NewsConference: ADDA Is Critical of Los Angeles District Attorney

NBC4’s Conan Nolan talks with Eric Siddall, the vice president of the Association of Deputy District Attorneys of Los Angeles County about how their boss — Los Angeles County District Attorney George Gascon — is handling the recent spike in crime.

Will Gascon’s ‘Policy Considerations’ Turn a Murderer into a Millionaire

By Kathleen Cady

In 1997 defendant Kenji Howard was convicted of murder of Arkett Mejia, attempted murder of Travon Johnson and two others, and shooting at an occupied vehicle. Recently, the conviction was overturned because of “new” evidence, essentially a statement by his co-defendant who has nothing to lose. On December 2, the Los Angeles District Attorney’s office announced that they would not retry the defendant because of policy considerations and resource constraints.

Wait. What? Murder is the most serious violent crime and the DA’s office won’t retry this case using policy and resources as an excuse? Arkett and Travon aren’t worth it? The result of the District Attorney’s action is that the defendant is no longer “convicted.” He can now legally purchase firearms and ammunition. The defendant has been given a hero’s welcome by his gang. When he applies for a job, there will be no criminal history flag giving employers a warning about what he did.

For Kenji Howard, a lot has changed because of District Attorney George Gascón’s reprehensible action. What hasn’t changed is that Arkett Mejia and Travon Johnson are still dead and their families still miss them every day, especially on holidays, birthdays, anniversaries, Mother’s Day and Father’s Day.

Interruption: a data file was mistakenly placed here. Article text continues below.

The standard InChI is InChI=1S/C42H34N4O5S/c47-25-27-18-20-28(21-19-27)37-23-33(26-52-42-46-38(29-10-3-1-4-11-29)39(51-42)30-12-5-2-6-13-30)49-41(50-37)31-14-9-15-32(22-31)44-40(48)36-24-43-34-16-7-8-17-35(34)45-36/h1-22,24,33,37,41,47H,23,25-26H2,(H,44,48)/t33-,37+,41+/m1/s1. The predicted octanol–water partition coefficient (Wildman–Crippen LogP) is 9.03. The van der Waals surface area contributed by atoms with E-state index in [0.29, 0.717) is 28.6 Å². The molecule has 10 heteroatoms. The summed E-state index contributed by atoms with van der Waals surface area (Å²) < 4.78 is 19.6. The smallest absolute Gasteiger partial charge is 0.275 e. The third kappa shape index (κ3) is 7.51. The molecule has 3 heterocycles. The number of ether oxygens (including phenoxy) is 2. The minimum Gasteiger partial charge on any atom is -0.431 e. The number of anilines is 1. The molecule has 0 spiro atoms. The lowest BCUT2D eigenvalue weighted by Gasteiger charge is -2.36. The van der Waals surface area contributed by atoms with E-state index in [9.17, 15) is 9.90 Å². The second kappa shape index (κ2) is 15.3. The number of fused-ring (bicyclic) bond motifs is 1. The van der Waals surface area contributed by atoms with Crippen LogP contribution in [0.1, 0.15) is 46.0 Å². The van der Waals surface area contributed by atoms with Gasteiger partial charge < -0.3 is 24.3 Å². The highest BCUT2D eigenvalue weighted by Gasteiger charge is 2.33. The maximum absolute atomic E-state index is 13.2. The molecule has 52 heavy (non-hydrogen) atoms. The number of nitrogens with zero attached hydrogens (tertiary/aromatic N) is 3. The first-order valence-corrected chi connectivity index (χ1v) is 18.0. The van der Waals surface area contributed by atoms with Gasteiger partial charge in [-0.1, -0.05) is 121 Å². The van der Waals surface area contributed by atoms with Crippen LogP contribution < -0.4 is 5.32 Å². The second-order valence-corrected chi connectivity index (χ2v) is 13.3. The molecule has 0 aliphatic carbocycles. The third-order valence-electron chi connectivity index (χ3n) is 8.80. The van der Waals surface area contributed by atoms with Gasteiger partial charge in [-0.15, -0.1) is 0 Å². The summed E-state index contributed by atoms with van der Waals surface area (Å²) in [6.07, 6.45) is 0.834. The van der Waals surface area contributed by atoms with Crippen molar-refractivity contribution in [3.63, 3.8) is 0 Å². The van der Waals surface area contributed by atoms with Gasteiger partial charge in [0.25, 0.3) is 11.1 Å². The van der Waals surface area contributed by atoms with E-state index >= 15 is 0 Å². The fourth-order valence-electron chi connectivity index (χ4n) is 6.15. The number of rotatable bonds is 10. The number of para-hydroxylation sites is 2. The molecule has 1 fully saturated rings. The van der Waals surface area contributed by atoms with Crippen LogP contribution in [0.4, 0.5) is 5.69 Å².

On March 17, 1995, 16-year-old Kenji Howard and co-defendant Edward Powell were both members of the “Blood” Limehood Piru Street Gang. At Dockweiler Beach, they followed friends Landon Martinez, Gail Lewis, Travon Johnson and Arkett Mejia, none of whom were gang members, as they drove home from the beach.

Powell pulled up next to Martinez’ car. People in Powell’s car flashed gang signs and gunshots were fired at Martinez’ car. Arkett, who was on leave from the Air Force to attend her parents 25th anniversary, was shot and died immediately. Travon Johnson was also shot. He lived for 18 years in a coma before he died as a result of being shot. Witnesses described seeing shots from the seat where Howard was sitting. Howard admitted shooting a gun out the window.

Howard was charged, and because he was 16-years-old, he had a “fitness hearing” as the law required in 1995. Under Welfare and Institutions Code 707, a judge determined that Howard should be moved from juvenile court and tried in criminal court. In 1997, a jury found Howard guilty of one count of first-degree murder, three counts of attempted murder, and shooting at occupied vehicle. Powell was also convicted of murder based on aiding and abetting.